Steve Coll of The New Yorker remembers interviewing the late Anthony Shadid for a job at The Washington Post:
"Shadid, who died on Thursday at the age of forty-three, apparently of an asthma attack, while covering the conflict in Syria for the Times, was over the last decade or more the most intrepid, empathetic, fully engaged correspondent working in the Middle East for American audiences. He had many gifts and was an exceptionally graceful, easy, and generous man, but among the qualities that distinguished his work was the sheer commitment of it.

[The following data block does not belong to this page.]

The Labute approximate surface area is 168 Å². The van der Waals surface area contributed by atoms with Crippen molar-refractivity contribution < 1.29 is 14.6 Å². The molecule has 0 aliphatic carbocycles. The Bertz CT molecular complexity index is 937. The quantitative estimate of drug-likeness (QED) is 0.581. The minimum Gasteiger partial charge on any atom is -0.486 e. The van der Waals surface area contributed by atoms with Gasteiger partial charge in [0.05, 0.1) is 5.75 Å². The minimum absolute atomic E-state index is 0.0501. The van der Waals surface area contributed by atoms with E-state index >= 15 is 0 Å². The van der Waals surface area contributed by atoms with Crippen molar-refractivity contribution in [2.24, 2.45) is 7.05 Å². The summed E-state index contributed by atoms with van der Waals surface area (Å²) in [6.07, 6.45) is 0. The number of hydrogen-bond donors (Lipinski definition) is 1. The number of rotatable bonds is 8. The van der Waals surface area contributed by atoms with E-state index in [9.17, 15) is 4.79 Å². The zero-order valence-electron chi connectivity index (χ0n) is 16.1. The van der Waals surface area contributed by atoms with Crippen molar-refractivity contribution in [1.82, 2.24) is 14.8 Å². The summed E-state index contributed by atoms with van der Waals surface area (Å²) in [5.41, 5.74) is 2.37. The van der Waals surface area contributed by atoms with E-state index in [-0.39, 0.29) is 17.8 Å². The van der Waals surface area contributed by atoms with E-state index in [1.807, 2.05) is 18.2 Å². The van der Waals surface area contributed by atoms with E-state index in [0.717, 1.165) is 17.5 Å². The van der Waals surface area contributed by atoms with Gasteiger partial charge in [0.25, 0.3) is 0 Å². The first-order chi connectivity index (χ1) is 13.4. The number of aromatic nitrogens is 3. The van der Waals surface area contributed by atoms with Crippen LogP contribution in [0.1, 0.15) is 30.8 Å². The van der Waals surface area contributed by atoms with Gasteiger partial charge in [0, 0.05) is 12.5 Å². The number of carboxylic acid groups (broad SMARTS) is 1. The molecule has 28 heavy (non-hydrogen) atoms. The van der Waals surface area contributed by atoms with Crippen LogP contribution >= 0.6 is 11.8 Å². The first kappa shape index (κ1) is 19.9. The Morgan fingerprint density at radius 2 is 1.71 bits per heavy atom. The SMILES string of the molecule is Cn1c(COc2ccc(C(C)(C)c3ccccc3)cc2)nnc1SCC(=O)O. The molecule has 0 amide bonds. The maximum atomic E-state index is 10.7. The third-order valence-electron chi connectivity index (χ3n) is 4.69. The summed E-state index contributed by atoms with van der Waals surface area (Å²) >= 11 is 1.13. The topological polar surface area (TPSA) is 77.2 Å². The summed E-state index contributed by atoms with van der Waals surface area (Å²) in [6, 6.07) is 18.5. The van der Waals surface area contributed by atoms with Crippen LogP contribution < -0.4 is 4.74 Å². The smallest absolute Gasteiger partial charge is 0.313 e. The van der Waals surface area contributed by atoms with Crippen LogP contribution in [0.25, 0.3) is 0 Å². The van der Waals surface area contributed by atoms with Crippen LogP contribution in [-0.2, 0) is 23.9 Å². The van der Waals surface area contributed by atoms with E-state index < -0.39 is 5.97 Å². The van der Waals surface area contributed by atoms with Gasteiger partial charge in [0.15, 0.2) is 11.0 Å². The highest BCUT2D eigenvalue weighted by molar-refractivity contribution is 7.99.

When he came to the Washington Post about a decade ago to serve as a correspondent, I was working as an editor at the paper. I asked a standard job-interview question about his goals in the years ahead, and he provided one of the most striking, emphatic answers I can recall from countless discussions of that type: He intended to move to the Middle East, to chronicle in every dimension possible the upheavals in Arab societies that would inevitably follow the September 11th attacks, and to do nothing else, professionally. If we, the Post, would facilitate this ambition, he would be grateful, but that was the only job he was interested in or would be for years to come, he said. It is rare for anyone—never mind a writer—to possess such clarity. And Shadid carried out his plan exactly as he said he would, just not for the full measure of years that we would have wished."